2015 Dec

Physics of Cryogenics

December 31, 2015

Physics of Cryogenics

Cryogenics is a branch of physics which is defined as the study of the production, physical interactions and storage of materials at very low temperatures. It is generally accepted, however, that cryogenics involves temperatures below -150 oC (approximately 123 K – do you still remember the Celsius-kelvin conversion taught during our Physics tuition classes?). Certain gases, such as oxygen, hydrogen, helium, and nitrogen, display irregular properties when nearing their boiling points – which are temperatures lower than -180 oC. For example, liquid helium shows nearly no resistance to flow (viscosity) and its ability to conduct heat increases to a few hundred times greater than that of copper. Hence, it is said that these gases become superconductive at such low temperatures.

Besides playing a role in stimulating superconductivity, cryogenics is also for several other fields. Cryogenics is often confused with cryonics; cryonics is a field that applies cryogenics. To understand the differences between cryonics, cryogenics and its sub-disciplines, we need to consider each term individually:

Cryogenics is the study of all processes, or activities, relating to the use, production, and storage of materials at temperatures below -150 oC. Cryogenics is a science that is applied to many other disciplines, such as the use of liquid oxygen as a fuel in the aeronautics industry or preserving organs for transplantation.

Cryonics makes use of cryogenics to preserve biological tissue, including corpses or organs, with the hope of advancing the field of medicine, or complete resuscitation when such technology is eventually developed. Currently, however, cryopreservation is not reversible – hence it is not possible to “freeze” someone and bring them back to life. Additionally, cryopreservation is commonly thought to make use of water for the freezing process, which is inaccurate since liquid nitrogen is often used to minimize tissue damage.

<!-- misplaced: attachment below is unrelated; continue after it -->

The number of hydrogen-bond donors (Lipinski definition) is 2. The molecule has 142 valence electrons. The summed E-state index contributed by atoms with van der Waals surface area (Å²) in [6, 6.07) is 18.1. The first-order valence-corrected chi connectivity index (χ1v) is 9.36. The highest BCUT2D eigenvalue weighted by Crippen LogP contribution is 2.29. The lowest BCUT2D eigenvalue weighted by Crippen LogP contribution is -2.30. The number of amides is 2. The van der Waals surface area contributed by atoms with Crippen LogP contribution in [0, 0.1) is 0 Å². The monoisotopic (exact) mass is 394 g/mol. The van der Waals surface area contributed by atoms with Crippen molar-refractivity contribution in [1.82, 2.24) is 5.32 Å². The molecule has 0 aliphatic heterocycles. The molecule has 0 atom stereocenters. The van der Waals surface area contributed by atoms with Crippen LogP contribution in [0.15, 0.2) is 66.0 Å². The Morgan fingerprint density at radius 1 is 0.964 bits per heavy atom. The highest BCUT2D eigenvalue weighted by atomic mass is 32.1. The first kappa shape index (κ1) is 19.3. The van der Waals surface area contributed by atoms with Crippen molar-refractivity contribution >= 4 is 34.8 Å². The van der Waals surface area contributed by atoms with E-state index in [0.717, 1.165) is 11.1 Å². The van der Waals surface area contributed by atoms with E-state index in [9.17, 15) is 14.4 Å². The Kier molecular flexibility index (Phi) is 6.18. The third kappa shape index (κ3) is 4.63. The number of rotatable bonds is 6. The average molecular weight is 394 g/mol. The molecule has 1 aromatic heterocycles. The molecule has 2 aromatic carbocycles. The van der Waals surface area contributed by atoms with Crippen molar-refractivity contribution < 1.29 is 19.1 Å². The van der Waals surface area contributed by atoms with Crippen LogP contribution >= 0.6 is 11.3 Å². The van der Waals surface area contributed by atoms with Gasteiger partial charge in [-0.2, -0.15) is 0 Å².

Cryobiology is the study and of cryogenics to preserve biological content, particularly embryos of endangered animals. In order to ensure the survival of species that are near extinct, the improvement of cryobiology as a field is paramount.

Cryotronics is industry that involves the manufacturing, research and study of electronic equipment that usually incorporates the concept of superconductivity. Such equipment is usually manufactured for cryopreservation purposes. Another use of this technology is for amplifiers in radio telescopes can be cooled to reduce the effects of thermal noise.

It is therefore apparent that various industries make use of cryogenic information to advance technology in contemporary society. It is also crucial to ensure that endangered organisms do not become extinct, and that the fields of medicine and science, in general, are constantly improved.

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